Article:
By Michael J. La Due
The Vermilion River runs low, sluggish and cold in late November. The banks are firm, exposed, the mud more like slick clay than the sucking mire it was in September. You must step carefully. Our hunter spent two years building his rifle, he makes every effort to keep it out of the mud. He could have bought a suit for the cost of the stock alone, a carving from precious burled wood he shaped by hand to fit his southpaw's shoulder.
It is an 18th-century-style flintlock with a percussive hang time requiring the forethought, commitment and calm to fire just once. The ritual to prepare a second shot can take a full minute. Each balled lead shot was hand poured. The lead-pot had been heated in the same fire that cooked the venison stew, while bullets were formed in their mold on the hearth. As they cooled, deer meat from an earlier hunt was savored.
Looking up from the river through the wooded rise, cradling his flintlock, he chooses his steps with care, and stops behind a tree. Three does stand at ridgeline in the distance. They raise their heads wide-eyed, still, silent, listening for the least sign of danger, a slip on a wet leaf, a twig giving way. The hunter sees, suspended with them in stillness.
Hunter, deer, the river and the woods hover in a moment shared, still as though suspended, waiting electric, every sense straining. A puff of wind stirs the rare leaf still hanging from a dormant limb to semaphore. Perhaps the deer hesitated at this.
Silently emerging, lowering his weapon from behind the tree, the hunter aligns his vision with the barrel, peering into the trajectory of the ball he would release into the largest of the three deer at ridgeline. Methodically, gently, the fleshy sensitive pad of his index finger molds the solid, cold hair trigger. The hammer is released. A hand-knapped stone grates against a jointed file called the frizzen. A shower of spark in a shallow pan of powder smokes the worms into the hole through which the charge ignites a small explosion behind the lead bullet. Spinning once, it hurtles toward the largest deer.
She may have flinched; too late. The shot is true. The hunter, a contained explosion felt against his left cheek, did not flinch. He couldn't count the times necessary to master that urge to flinch at this moment. Perhaps neither he nor the doe blinked in that instant. Their eyes may have met as the bullet coursed toward her. Because his was a practiced hand, the doe's life ended almost as quickly as that trigger pull.
The other two deer bolted in great, graceful arcs before her falling body settled to the ground they had just shared. The crack and echo of the shot had settled to the ground as well. All that could be heard was the low, gentle river mumbling at the hunter's back.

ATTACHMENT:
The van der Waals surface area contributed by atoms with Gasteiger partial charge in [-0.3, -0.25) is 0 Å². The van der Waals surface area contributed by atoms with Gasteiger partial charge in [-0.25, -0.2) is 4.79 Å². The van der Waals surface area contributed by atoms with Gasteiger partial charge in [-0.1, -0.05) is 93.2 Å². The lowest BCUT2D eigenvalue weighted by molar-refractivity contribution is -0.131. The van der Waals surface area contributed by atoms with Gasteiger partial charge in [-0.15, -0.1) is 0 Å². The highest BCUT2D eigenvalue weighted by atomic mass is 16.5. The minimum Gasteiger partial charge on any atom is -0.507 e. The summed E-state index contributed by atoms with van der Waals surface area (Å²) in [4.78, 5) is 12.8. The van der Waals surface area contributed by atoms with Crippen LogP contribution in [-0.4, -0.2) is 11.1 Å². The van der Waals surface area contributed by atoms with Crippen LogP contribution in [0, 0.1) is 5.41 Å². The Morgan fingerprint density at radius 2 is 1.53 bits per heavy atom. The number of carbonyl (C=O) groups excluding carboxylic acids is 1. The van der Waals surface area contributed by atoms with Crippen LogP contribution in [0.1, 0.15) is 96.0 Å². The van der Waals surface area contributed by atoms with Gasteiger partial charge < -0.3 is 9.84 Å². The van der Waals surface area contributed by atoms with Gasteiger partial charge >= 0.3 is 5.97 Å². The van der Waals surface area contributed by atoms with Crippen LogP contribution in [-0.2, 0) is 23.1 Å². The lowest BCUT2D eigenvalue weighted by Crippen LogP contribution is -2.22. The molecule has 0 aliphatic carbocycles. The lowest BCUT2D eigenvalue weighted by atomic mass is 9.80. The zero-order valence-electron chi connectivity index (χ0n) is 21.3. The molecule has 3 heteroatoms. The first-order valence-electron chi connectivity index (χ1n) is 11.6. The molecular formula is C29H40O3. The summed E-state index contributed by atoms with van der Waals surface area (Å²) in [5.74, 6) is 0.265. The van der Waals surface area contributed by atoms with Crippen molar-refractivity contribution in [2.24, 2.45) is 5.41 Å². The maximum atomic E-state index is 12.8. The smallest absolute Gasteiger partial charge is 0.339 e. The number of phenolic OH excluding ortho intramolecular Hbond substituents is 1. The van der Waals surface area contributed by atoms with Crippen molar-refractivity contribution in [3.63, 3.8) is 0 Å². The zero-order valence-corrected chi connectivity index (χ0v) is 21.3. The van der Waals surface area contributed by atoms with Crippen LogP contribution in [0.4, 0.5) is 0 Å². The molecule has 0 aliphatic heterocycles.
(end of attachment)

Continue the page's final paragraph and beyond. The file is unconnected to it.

He had held stillness too long and felt muscles strain at aching joints in damp late November air. He saw his breath in the exertion. Arriving at the doe he had made his, he was thankful, glad she had not suffered. He was mindful of life, of chance, and of its swift passage, mindful of his own fragility. Suddenly, he realized his hands were still with cold. He warmed them against the belly of the deer.
The hunter made his way back to the lodge further downstream. He suspended the lifeless deer from a tree. He withdrew a curved, short knife from a deerskin sheath sewn with gut. He had made it from an old file, handled with a section of crown stag deer antler harvested from a buck taken several seasons ago. In "Moby Dick," a tale of a very great hunt, Ishmael offers to Queequeg the observation that the Pequod's tiller and cleats were fashioned from the bones of her victims. So it was with the hunter's knife. And so it was with reverence that he reached into the creature to find the trachea through which its final breath left it. To embrace it in the warmth and dark of this creature, his hands, felt though unseen, working together as in prayer.
The entrails disengaged with an economy of movement. Over the bank of the river he placed them. On other cold nights in the woods he had heard the conversation of the coyotes and knew their love of sweetmeats. They wasted nothing. Neither would he. Having taken life, he would not risk ingratitude. He and they would share and live.
There was to be no locker for processing. There would be no wondering about packages in white butcher paper, bound commercially with tape on conveyors. His doe was his responsibility, his taking. His knife, sheathed and handled in vestigial deer, shaped and honed by hand, would section her, each cut and parcel, every fiber parted in a state of grace and balance. There is reverence in all things for those posed to see and know, as three deer were seen, and one known, in late November, at ridgeline.
Michael J. La Due, a member of the Champaign City Council, writes both poetry and prose.